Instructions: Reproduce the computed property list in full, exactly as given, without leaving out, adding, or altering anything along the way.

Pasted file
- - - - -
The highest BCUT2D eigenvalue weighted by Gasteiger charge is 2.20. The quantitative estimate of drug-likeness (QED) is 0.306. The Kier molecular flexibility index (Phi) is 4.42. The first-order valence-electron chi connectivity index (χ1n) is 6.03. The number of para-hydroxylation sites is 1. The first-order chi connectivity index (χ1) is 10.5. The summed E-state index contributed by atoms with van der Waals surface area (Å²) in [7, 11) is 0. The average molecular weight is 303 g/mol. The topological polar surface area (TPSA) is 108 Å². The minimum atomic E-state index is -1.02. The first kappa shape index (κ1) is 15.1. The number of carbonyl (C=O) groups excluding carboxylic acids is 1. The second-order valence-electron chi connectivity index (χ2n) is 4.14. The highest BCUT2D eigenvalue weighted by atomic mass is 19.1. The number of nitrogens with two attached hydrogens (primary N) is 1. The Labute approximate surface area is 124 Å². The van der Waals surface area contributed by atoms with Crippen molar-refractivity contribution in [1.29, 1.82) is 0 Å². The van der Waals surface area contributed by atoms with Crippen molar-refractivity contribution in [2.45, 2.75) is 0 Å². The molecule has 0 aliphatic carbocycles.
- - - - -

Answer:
The highest BCUT2D eigenvalue weighted by Gasteiger charge is 2.20. The quantitative estimate of drug-likeness (QED) is 0.306. The Kier molecular flexibility index (Phi) is 4.42. The first-order valence-electron chi connectivity index (χ1n) is 6.03. The number of para-hydroxylation sites is 1. The first-order chi connectivity index (χ1) is 10.5. The summed E-state index contributed by atoms with van der Waals surface area (Å²) in [7, 11) is 0. The average molecular weight is 303 g/mol. The topological polar surface area (TPSA) is 108 Å². The minimum atomic E-state index is -1.02. The first kappa shape index (κ1) is 15.1. The number of carbonyl (C=O) groups excluding carboxylic acids is 1. The second-order valence-electron chi connectivity index (χ2n) is 4.14. The highest BCUT2D eigenvalue weighted by atomic mass is 19.1. The number of nitrogens with two attached hydrogens (primary N) is 1. The Labute approximate surface area is 124 Å². The van der Waals surface area contributed by atoms with Crippen molar-refractivity contribution in [1.29, 1.82) is 0 Å². The van der Waals surface area contributed by atoms with Crippen molar-refractivity contribution in [2.45, 2.75) is 0 Å². The molecule has 0 aliphatic carbocycles.